Leveling, however, makes it difficult to explain how the form of the mixture may be a composite of the forms of the ingredients: in what sense may the ratio be said to include /

Orilia now recognises multiple adicity and argument deletion as a problem – proposed solution: the relation has no o-roles, but is associated to o-roles “to the extent

Five months into captivity, a trader took Ajayi to Ijaye, an Egba market town for sale and there he saw people from Osogun searching for relatives “to set at liberty as many as

Notre objectif était d’éva- luer les caractéristiques cliniques et le devenir des patients intoxiqués admis au centre hospitalier de Fort-de-France, Martinique. Patients et méthodes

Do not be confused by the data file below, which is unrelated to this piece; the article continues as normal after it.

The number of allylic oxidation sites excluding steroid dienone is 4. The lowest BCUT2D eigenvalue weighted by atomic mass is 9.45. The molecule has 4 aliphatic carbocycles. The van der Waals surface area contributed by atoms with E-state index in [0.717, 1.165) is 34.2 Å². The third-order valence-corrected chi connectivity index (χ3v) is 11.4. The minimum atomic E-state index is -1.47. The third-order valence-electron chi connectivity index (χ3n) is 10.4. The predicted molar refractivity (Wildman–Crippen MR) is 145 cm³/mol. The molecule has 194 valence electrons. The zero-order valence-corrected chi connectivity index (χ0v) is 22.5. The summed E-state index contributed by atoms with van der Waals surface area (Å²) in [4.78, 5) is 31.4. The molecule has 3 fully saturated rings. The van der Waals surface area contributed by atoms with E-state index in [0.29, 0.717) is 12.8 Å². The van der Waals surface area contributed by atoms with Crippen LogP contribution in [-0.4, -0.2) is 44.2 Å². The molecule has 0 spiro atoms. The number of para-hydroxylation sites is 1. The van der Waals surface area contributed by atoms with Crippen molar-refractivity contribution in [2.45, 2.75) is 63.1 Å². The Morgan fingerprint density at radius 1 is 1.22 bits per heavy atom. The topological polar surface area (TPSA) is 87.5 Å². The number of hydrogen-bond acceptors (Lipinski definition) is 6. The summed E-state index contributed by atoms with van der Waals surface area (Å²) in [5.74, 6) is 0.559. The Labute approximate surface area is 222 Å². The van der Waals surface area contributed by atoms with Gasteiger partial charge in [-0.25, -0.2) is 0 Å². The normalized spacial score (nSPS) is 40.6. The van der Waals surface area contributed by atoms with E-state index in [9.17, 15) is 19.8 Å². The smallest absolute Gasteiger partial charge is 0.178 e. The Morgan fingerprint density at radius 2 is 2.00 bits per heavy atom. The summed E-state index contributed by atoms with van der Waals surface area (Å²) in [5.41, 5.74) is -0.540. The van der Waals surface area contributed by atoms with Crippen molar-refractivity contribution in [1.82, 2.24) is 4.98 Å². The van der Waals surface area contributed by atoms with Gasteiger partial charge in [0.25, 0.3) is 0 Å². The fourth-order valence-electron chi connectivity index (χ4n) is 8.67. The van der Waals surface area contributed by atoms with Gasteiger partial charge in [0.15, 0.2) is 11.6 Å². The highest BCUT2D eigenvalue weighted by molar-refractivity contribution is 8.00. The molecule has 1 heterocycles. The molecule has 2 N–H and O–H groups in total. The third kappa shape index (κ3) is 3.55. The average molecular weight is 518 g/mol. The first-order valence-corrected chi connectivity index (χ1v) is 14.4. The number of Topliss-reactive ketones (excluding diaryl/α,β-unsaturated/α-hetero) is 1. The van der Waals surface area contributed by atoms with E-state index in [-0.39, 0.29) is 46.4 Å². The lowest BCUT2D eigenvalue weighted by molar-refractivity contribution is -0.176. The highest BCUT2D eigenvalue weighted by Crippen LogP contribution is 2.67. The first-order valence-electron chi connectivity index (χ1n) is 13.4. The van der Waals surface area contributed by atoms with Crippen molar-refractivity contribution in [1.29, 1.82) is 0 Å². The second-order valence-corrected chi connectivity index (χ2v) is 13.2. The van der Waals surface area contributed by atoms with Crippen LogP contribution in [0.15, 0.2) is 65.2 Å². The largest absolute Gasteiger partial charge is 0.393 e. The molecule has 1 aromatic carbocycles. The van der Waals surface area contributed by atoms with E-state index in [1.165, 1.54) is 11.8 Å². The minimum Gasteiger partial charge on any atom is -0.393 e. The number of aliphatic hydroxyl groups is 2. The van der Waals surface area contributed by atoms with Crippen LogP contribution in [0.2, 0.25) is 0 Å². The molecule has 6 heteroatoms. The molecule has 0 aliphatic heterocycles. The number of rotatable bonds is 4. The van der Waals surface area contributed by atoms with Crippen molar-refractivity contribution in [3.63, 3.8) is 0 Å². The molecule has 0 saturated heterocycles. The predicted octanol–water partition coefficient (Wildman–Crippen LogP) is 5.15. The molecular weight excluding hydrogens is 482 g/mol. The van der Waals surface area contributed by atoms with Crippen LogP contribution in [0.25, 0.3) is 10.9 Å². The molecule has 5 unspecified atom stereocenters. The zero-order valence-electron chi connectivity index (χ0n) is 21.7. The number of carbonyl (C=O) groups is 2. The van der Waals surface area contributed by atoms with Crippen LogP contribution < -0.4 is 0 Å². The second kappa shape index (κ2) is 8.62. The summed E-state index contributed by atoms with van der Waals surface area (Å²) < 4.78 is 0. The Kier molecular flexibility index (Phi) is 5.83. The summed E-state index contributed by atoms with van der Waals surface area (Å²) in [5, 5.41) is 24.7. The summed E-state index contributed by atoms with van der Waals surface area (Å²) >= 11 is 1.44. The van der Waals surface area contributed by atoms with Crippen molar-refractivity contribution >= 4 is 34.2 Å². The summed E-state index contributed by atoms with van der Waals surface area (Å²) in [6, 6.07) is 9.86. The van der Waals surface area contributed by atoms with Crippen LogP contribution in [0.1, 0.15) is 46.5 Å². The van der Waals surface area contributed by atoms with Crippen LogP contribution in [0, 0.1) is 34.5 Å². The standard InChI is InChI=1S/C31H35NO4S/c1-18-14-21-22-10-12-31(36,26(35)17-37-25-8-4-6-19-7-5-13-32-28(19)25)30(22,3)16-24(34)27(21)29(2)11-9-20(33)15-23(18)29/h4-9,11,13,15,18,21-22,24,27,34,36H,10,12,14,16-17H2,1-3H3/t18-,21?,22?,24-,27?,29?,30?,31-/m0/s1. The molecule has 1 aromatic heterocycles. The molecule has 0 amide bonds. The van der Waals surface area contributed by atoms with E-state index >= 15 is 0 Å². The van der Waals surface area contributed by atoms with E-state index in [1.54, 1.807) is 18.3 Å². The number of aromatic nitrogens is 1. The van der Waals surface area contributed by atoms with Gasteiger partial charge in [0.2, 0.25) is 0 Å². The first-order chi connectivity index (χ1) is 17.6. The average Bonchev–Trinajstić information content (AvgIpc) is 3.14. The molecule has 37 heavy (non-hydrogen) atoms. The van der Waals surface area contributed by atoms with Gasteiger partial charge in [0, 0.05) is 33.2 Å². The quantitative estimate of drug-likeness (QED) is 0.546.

Title Page Abstract Introduction Conclusions References Tables Figures J I J I Back Close Full Screen / Esc.. Print Version

En plus d'identifier des gènes potentiellement impliqués lors de cette survie intracellulaire, il a aussi été possible de constater l'implication des Shiga

nach der Bedeutung von Geschlecht und Alter des Kindes, Ausbildung und Haushaltseinkommen der Eltern sowie primärer Betreuungszeit – lässt sich wie folgt beantworten: Während

Retama sphaerocarpa (Fabaceae), known in Algeria as "Retam", was collected during flowering in the Souk Naamane Region east of Algeria in June 2002, and the species

Their enrichment with oxygen is ensured by thermal annealing for 1 and2 h in a continuous tube furnace with temperatures varying between 300 and 500 1C.The tin ?lm formed by

Dans ce chapitre, nous établirons un lien direct entre les représentations des groupes de Lie connexes compacts et la théorie des matrices aléatoires en démontrant une version